Now a revolutionary new technology called digital amplifier has come to the audio universe. Digital amplifiers make it possible for the audio signal to stay in its pure digital form through the complete audio signal chain to greatly enhance sound quality. In a pure digital amplifier, (one with a digital input ), there is no need for Digital to Analog Converters in the audio signal path. Digital Amplifiers actually synthesize the desired output signal directly on the speaker terminals, thereby creating a high-powered digital-to-analog converter.

    Until very recently, the fully digital amplifier was only possible in laboratories, or in extremely expensive high-end audio systems. Now the technology has been reduced to just one or two chips, dramatically lowering manufacturing costs. In many cases this superior new technology can be incorporated into products even more inexpensively than the archaic linear audio amplifiers that will soon be known as "things of the past."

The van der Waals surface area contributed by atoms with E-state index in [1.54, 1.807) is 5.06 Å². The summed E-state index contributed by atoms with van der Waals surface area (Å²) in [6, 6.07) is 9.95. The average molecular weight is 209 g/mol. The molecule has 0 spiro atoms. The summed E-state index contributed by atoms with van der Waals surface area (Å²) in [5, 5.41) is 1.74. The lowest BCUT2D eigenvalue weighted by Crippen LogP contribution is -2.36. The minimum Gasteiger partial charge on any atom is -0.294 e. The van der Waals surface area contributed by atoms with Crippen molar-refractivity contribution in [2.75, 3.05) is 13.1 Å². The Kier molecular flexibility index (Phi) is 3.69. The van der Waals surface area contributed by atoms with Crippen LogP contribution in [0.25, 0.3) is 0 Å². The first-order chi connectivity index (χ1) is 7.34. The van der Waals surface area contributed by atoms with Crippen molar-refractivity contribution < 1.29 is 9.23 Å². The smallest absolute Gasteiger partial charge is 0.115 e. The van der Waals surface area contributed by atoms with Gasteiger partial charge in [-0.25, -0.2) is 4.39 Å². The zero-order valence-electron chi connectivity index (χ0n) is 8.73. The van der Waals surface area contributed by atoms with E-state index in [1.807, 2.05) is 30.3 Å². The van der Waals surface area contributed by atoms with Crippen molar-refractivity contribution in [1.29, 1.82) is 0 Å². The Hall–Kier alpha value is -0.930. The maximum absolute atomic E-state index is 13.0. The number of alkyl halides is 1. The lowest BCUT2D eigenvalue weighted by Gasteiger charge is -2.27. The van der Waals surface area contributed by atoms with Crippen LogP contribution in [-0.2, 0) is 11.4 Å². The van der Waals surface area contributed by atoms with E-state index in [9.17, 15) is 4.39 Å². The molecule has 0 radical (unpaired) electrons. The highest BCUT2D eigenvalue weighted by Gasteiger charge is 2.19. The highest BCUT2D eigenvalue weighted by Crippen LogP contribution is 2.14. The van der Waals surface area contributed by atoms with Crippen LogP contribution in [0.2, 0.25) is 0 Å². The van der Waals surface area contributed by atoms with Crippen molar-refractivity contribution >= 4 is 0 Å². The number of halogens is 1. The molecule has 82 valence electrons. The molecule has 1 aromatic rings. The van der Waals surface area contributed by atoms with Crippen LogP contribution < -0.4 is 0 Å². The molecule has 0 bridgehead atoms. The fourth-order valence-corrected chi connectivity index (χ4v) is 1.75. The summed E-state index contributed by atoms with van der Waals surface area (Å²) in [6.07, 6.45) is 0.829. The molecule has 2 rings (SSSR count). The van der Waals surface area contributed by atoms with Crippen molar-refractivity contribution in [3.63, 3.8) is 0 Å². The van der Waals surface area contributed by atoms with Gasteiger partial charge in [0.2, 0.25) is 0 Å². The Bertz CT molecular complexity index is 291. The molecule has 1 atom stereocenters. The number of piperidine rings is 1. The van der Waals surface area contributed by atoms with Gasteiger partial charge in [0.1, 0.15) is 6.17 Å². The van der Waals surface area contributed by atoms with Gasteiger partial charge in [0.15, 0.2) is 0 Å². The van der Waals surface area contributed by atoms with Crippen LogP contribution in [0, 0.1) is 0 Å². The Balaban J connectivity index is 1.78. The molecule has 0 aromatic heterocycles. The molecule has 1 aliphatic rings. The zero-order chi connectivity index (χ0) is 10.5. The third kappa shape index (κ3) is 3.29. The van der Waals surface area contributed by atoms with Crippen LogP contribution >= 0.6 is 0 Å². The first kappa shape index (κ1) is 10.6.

In case we haven't made ourselves perfectly clear, beware of digital amplifiers that only have analog inputs! These products are actually hybrids and are NOT pure digital.

  8. #8

    Member Sales Rating: (13)

    Join Date
    Mar 2002
    Location
    The Mars Hotel
    Posts
    30,429

    Default

    .......than the archaic linear audio amplifiers that will soon be known as "things of the past."
    Yeah right!
    'Political Correctness'.........defined

    "A doctrine fostered by a delusional, illogical minority and rabidly promoted by an unscrupulous mainstream media, which holds forth the proposition that it is entirely possible to pick up a turd by the clean end."

  9. #9

    Member Sales Rating: (2)